New Evidence in Iranian-Linked Assassination Plot
In November of 2011, it was reported that a plot to kill U.S. Ambassador to Azerbaijan, Matthew Bryza, was uncovered. At that time, it was known that other U.S. officials were also targeted, but recently new information regarding the overall plot have emerged.
The initial details, according to a probe carried out by U.S. and Azerbaijan investigators, included information illuminating a dual plot: the involvement of snipers and silencer-equipped rifles and the use of a car bomb, ostensibly intended to kill embassy employees.
The two-fold scheme originated in Iran.
Many of the known details were never made available to the public and the story receded after Azerbaijani authorities took into custody just short of two dozen individuals. Recently, however, The Washington Post revealed that officials in the Middle East and the United States have uncovered what was a much broader threat to Americans and others. Iran-linked operatives had concocted a plan to kill foreign diplomats in at least seven countries, over the course of 13 months. Several Americans were targeted.
In an official report, summing up evidence collected via the would be assassins’ coordinated travel arrangements, forensic tests, phone records and cell phone SIM cards, the assassination attempts can be traced directly back to Iran proxy, Hezbollah. Iranian officials, to nobody’s surprise, deny the accusations and have instead pointed the finger at Israel and the United States, maintaining the two countries carried out an assassination campaign against officials working on the Iran’s nuclear program.
Iran’s attempt to deflect the focus away from its alleged involvement is likely due to upcoming talks regarding its nuclear program. “There appears to have been a deliberate attempt to calm things down ahead of the talks,” a Western diplomat, who spoke on the condition of anonymity, said. “What happens if the talks fail — that’s anyone’s guess.”
And, the Obama administration also appears to be backing away from making a public accusation against Iran for fear it could interfere with the nuclear negotiations. “The idea that Iran and Hezbollah might have worked together on these attempts is possible,” a senior U.S. official commented, “but this conclusion is not definitive.”
According the The Washington Post:
“The most recent threat came to light after a foreign spy agency intercepted electronic messages that appeared to describe plans to move weapons and explosives from Iran into Azerbaijan. Some of the messages were traced to an Azerbaijani national named Balagardash Dashdev, a man with an extensive criminal background and, according to a Middle East investigator involved in the case, deep ties to a network of intelligence operatives and militant groups based inside Iran.
Working from inside Iran, officials said, Dashdev in late October began coordinating the shipment of explosives, weapons and cash to Azerbaijani contacts, including relatives and former criminal associates. As U.S. and Middle Eastern intelligence deepened their surveillance, they began to discern what the Middle Eastern investigator described as a “jumble of overlapping plans,” some specifically aimed at Azerbaijan’s small Jewish community and others targeting diplomats and foreign-owned businesses in Baku, the country’s sprawling capital on the Caspian Sea.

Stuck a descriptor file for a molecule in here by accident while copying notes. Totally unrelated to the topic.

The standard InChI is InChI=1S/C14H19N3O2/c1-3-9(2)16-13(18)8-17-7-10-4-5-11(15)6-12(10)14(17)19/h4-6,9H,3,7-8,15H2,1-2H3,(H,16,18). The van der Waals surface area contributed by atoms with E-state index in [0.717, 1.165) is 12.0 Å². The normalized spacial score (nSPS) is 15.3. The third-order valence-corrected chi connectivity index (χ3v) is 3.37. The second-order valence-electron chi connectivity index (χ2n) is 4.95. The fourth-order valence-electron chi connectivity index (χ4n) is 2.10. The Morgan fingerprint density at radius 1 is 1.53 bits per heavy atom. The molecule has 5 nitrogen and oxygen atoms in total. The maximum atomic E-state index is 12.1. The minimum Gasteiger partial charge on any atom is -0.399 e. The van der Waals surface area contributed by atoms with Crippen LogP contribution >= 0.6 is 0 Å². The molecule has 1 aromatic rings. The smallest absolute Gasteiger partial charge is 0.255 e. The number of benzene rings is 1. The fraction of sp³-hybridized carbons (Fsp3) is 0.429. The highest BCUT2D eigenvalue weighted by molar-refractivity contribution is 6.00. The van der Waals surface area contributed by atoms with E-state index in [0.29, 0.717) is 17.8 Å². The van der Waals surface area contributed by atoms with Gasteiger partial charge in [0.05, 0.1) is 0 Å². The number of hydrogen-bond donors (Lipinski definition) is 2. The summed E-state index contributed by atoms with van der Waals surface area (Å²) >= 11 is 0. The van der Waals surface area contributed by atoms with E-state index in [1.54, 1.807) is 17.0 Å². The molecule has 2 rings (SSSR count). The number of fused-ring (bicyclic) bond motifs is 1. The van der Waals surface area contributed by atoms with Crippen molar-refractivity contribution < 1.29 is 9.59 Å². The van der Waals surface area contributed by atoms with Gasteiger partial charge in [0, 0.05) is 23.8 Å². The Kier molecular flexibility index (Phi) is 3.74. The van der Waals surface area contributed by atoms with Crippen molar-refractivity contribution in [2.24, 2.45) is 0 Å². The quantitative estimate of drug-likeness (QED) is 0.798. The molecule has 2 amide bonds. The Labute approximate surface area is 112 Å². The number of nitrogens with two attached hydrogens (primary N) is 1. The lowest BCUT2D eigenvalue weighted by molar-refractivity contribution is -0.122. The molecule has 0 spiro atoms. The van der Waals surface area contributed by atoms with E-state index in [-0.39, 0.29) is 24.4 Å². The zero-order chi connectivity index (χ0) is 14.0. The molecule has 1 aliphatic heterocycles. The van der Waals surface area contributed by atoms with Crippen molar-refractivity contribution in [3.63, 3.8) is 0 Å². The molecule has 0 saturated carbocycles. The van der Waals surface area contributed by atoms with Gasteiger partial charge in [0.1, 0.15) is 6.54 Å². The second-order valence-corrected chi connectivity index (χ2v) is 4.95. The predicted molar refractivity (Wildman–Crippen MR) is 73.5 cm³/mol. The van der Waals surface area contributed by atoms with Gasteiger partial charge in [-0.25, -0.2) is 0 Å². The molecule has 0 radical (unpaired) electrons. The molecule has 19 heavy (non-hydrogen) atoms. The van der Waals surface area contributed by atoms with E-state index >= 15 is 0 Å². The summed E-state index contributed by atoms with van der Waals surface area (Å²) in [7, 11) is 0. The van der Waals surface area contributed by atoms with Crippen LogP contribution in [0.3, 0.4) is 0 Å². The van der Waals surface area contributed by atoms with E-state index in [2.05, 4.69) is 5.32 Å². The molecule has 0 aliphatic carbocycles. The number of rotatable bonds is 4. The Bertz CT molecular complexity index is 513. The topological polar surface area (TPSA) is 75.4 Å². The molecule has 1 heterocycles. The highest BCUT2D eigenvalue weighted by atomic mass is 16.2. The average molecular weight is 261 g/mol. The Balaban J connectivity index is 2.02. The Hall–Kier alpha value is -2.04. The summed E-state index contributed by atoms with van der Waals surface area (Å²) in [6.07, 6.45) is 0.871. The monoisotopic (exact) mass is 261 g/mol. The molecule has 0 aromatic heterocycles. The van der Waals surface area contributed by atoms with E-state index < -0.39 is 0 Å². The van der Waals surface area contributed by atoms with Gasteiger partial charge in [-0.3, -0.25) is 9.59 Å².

During the late fall and early winter, the weapons were smuggled into the country along with at least 10 Iranian nationals recruited to help carry out the plot, U.S. and Middle Eastern officials said.
The Azerbaijani participants had been paid a cash advance and were beginning to conduct surveillance on a list of targets — including a Jewish elementary school, a U.S.-owned fast-food restaurant, an oil company office and ‘other objects in Baku,’ according to a brief statement issued by the Azerbaijani government after a series of raids in which about two dozen alleged accomplices were arrested between January and early March.
The alleged plot leader, Dashdev, would tell investigators that the planned attacks were intended as revenge for the deaths of the Iranian nuclear scientists, attacks that Iran has publicly linked to Israel and the United States. Iran vehemently denied involvement in any assassination plot inside Azerbaijan, and the Iranian Embassy in Baku suggested in a statement that the plot was fiction.
‘We believe that the glorious people of Azerbaijan understand that this part of the script of Iranophobia and Islamophobia is organized by the Zionists and the United States,’ the statement read. Attempts to contact Iranian officials for additional comments for this article were unsuccessful. Dashdev, who confessed to his role in a videotaped message broadcast on Azerbaijani television, remains in custody and could not be reached for comment. Baku officials have repeatedly accused Iran of stirring up unrest among pro-Iranian extremists to drive a wedge between Azerbaijan’s population and its government, which cooperates closely and openly with Western counterterrorism agencies.”
Additionally compelling evidence demonstrates that the Azerbaijan plot fits a modus operandi seen in numerous other recent attempts linked to Iran, according to U.S. and Middle Eastern officials. For example, the thwarted assassination of Saudi Arabia’s ambassador to Washington involved a similar plan to hire criminal gangs (i.e. Mexican drug cartels) to kill a top diplomat in a public setting.
The report, presented to U.S. officials last month, outlines extensive links between assassination attempts of diplomats in five other countries: Pakistan, India, Turkey, Thailand, and the former Soviet republic of Georgia. The attempts were carried out by abettors with direct ties to Iran or Hezbollah and directed against diplomats from countries hostile to Iran.